I know plenty of economists who are fond of Guinness, but not many who realise just how important the beer has been to the profession. The man who laid the foundations for the global success of Guinness also produced one of the most important tools in economics – and a tool that is widely mishandled today.
Faced with an apparent pattern in any data, a key question is always: “Does this pattern represent something real, or is it just chance?” The simplest example: if I measure the heights of five men and five women and discover that the men tend to be taller than the women, I might be on to something, or I might just have some tall men and some short women in my sample. Based on this small sample, how confident should I be that men are in general taller than women?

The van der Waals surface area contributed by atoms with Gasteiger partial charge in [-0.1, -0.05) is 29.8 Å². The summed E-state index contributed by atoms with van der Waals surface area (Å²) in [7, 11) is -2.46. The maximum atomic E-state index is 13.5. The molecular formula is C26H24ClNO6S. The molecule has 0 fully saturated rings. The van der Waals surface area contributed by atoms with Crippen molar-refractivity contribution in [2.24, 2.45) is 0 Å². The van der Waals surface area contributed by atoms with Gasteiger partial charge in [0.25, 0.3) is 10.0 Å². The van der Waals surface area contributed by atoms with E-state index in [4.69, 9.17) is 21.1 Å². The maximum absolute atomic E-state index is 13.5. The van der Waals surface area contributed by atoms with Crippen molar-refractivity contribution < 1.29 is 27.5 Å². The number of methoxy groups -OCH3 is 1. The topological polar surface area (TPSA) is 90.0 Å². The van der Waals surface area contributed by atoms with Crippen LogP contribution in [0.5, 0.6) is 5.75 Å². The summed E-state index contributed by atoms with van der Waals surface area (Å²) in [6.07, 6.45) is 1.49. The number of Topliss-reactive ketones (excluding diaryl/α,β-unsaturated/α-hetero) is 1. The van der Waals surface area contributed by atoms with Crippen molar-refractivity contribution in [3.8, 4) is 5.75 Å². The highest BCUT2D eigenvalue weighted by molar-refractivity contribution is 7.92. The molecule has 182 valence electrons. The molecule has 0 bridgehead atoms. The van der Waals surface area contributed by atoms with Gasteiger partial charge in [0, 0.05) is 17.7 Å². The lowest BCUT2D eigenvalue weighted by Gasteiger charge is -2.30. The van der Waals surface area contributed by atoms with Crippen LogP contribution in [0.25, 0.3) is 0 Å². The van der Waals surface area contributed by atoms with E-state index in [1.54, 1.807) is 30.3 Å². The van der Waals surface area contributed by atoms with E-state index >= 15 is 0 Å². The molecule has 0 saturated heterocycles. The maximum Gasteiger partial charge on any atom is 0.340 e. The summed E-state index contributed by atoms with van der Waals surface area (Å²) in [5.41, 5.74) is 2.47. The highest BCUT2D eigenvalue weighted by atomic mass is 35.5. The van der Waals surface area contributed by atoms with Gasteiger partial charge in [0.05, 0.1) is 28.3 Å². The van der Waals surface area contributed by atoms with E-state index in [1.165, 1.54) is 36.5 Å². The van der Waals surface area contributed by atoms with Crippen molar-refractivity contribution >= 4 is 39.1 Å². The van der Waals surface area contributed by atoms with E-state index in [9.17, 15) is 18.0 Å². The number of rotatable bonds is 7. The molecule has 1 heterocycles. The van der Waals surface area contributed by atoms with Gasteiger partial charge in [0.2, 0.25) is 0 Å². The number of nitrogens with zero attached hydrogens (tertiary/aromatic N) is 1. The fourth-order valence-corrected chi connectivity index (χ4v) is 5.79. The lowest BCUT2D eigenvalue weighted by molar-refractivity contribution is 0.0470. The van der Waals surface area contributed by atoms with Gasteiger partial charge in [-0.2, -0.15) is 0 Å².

The statistical apparatus to check this is a test called Student’s t-test. Student was the pseudonym of William Sealy Gosset, an amiable, rucksack-wearing chemist who – beginning in 1899 – worked all his adult life for Guinness and eventually rose to the rank of head brewer. So nervous was the company about commercial confidentiality that Gosset published surreptitiously under his pseudonym.
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